Saturday’s UFC Fight Night card started fast with four submissions. Things slowed for the final six fights as all of those bouts went the three-round distance. Among those contests were the co-main event between Neil Magny and Robbie Lawler and the headlining bout between Anthony Smith and Aleksandar Rakic.
The bouts at the top of the card showed how putting together a solid game plan and sticking to that strategy can pay off with a win. Magny, as expected, did his best to avoid fighting at a distance that would allow Lawler the time and space he needed to throw with the power he has used to end 20 previous opponents. That approach allowed Magny to take the decision win with relative ease.
As for the main event, anyone who expected a striking battle was sorely disappointed. Rakic hurt Smith early with leg kicks, but instead of trying to rack up points with more leg strikes, Rakic spent most of the bout in top control on the mat. That approach prevented Smith from mounting any significant offense during the three-round contest. While it was not the most exciting bout, Rakic earned a unanimous decision win. The one-sided loss dropped Smith to 1-3 over his past four fights and put him on his first losing skid since he dropped three straight outings in 2013.
Below are the winners and losers from the UFC VEGAS 8 fight card.
Aleksandar Rakic: Rakic dominated Anthony Smith, but the performance was not one that is likely to earn Rakic a title shot. UFC president Dana White has never been one to award fighters for fighting what he deems to be a “safe” fight and there’s little doubt that White will file Rakic’s win under that heading as Rakic used ground control to limit Smith’s striking and cruise to a win. Yes, it was a dominant win, but it was in the style of Curtis Blaydes and White is not the biggest fan of how Blaydes wins fights.
Neil Magny: Magny’s game plan was to either work at distance against Robbie Lawler or work incredibly close. The goal was to avoid Lawler’s power. He did that and in the process he smashed Lawler’s nose with a nasty knee and did an outstanding job of using his strength on the ground.
Magny never wavered from his plan and it paid big dividends as he earned his 17th victory in the UFC welterweight division, which put him just two wins behind all-time welterweight wins leader Georges St-Pierre.
Alexa Grasso: Grasso had a successful flyweight debut. The former strawweight’s volume striking carried her to victory. Grasso had brief stretches where she used her movement well on her feet, but it felt like that movement was something she was thinking about and that it was not natural. If Grasso wants to move up the flyweight rankings, she’ll want to work on that movement, but overall, this was a good performance for Grasso’s flyweight debut.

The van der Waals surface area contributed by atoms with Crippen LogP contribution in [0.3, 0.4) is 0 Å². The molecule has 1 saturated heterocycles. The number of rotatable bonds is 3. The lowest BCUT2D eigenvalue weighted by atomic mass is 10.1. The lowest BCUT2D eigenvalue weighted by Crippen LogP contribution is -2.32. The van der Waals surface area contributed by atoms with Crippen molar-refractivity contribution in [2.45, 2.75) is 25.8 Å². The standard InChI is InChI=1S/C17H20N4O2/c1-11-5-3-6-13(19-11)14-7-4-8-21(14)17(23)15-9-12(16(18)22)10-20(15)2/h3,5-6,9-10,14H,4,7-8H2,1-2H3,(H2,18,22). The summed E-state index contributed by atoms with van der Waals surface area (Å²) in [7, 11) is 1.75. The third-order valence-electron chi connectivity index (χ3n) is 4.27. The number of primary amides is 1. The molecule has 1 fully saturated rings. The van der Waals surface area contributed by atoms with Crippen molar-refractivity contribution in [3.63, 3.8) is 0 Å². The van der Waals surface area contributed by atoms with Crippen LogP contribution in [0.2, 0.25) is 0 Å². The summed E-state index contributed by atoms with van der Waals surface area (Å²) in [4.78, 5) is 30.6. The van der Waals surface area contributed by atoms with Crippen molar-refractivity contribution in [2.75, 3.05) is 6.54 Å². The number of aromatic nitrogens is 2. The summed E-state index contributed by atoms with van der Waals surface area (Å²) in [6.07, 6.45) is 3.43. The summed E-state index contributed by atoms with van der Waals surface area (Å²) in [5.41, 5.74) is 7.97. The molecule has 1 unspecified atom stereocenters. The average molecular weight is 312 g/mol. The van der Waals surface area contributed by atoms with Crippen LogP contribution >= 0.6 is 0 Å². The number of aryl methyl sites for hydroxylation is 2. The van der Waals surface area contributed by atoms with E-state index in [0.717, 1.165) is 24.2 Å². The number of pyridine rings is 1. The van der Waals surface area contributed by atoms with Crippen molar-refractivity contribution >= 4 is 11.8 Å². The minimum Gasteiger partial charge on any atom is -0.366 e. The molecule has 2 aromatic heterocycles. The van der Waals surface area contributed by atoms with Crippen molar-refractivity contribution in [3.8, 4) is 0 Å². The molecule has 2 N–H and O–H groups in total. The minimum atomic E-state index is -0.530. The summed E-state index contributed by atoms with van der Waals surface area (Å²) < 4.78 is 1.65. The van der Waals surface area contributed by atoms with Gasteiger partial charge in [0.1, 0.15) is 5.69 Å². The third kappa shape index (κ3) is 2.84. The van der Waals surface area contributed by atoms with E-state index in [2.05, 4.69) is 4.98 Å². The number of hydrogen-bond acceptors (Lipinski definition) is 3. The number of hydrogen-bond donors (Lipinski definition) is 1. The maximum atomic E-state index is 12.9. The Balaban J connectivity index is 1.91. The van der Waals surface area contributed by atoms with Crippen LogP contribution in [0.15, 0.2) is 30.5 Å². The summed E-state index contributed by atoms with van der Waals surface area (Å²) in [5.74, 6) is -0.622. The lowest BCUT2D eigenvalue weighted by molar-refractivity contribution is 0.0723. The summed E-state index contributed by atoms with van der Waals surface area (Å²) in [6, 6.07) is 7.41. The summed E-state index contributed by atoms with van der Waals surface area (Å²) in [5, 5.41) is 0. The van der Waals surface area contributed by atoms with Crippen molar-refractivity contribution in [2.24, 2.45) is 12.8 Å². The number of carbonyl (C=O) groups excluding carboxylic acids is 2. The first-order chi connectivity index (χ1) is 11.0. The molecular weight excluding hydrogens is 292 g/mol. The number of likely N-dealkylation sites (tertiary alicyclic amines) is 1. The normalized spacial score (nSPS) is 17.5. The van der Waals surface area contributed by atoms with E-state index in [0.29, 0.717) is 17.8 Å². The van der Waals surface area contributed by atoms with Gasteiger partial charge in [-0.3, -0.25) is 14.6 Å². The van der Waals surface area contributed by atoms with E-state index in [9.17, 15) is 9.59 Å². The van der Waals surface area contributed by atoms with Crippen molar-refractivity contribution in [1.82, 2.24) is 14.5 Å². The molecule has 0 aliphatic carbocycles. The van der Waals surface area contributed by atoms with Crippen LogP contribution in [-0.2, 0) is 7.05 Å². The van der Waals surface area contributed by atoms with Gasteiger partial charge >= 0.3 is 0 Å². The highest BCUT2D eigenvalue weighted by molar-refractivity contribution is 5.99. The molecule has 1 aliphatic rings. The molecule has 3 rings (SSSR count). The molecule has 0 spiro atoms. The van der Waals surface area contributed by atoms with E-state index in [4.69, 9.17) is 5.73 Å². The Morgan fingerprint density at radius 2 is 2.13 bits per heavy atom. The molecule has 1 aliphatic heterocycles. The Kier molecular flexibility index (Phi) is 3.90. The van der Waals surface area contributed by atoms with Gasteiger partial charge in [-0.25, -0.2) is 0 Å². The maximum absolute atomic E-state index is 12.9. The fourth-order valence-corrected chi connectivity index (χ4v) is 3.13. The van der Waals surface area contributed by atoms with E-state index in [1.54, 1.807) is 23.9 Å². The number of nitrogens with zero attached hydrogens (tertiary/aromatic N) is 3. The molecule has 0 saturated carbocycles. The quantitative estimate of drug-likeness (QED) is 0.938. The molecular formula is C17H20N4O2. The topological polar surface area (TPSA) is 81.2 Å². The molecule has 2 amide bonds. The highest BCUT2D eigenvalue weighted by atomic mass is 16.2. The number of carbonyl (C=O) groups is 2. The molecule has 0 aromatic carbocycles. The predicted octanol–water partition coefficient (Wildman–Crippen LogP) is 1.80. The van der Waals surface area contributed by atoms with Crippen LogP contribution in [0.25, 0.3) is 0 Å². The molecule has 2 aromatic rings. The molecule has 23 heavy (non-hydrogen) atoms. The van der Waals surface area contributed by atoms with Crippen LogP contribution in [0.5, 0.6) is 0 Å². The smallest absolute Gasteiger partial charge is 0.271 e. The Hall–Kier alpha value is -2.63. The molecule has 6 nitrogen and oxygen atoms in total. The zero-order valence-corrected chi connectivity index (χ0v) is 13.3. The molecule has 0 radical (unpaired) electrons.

Ricardo Lamas: Lamas was a big favorite over the debuting Bill Algeo, but he had some trouble in the early going with the newcomer. The third round was a different story. Lamas, who has been with the UFC since 2011, opened things up and totally dominated the final five minutes with some impressive striking.
During Lamas’ post-fight interview, the veteran competitor said he is considering retirement. On Saturday, he fought like a man who did not want to go out on a loss.
Bill Algeo: Algeo got a late call to fight Ricardo Lamas and he made the most of the opportunity. Algeo spent most of the first two rounds giving Lamas a lot of trouble. The third round was all Lamas, but Algeo should walk away from this fight with a lot of confidence. It’ll be interesting to see what Algeo brings to the featherweight division.
Impa Kasanganay: My oh my, Kasanganay can throw them bungalows. Kasanganay made an impression in his UFC debut, throwing some heavy hands on his way to a unanimous decision win over Maki Pitolo. Kasanganay showed some smarts during the battle, but he might want to miss up his striking as he went to the head 80 percent of the time.
Alex Caceres: Caceres had his opponent change three times before Saturday, but that did not seem to make much of a difference to him. Caceres went out and had some fun early against Austin Springer. Things got serious after Springer shot for a weak takedown. Caceres easily took the back of his opponent and grabbed a rear-naked choke with enough speed that Springer didn’t have time to fight the technique. A quick and easy win for Caceres, who is now on a three-fight winning streak, hasn’t had that many consecutive wins since he opened his career at 4-0.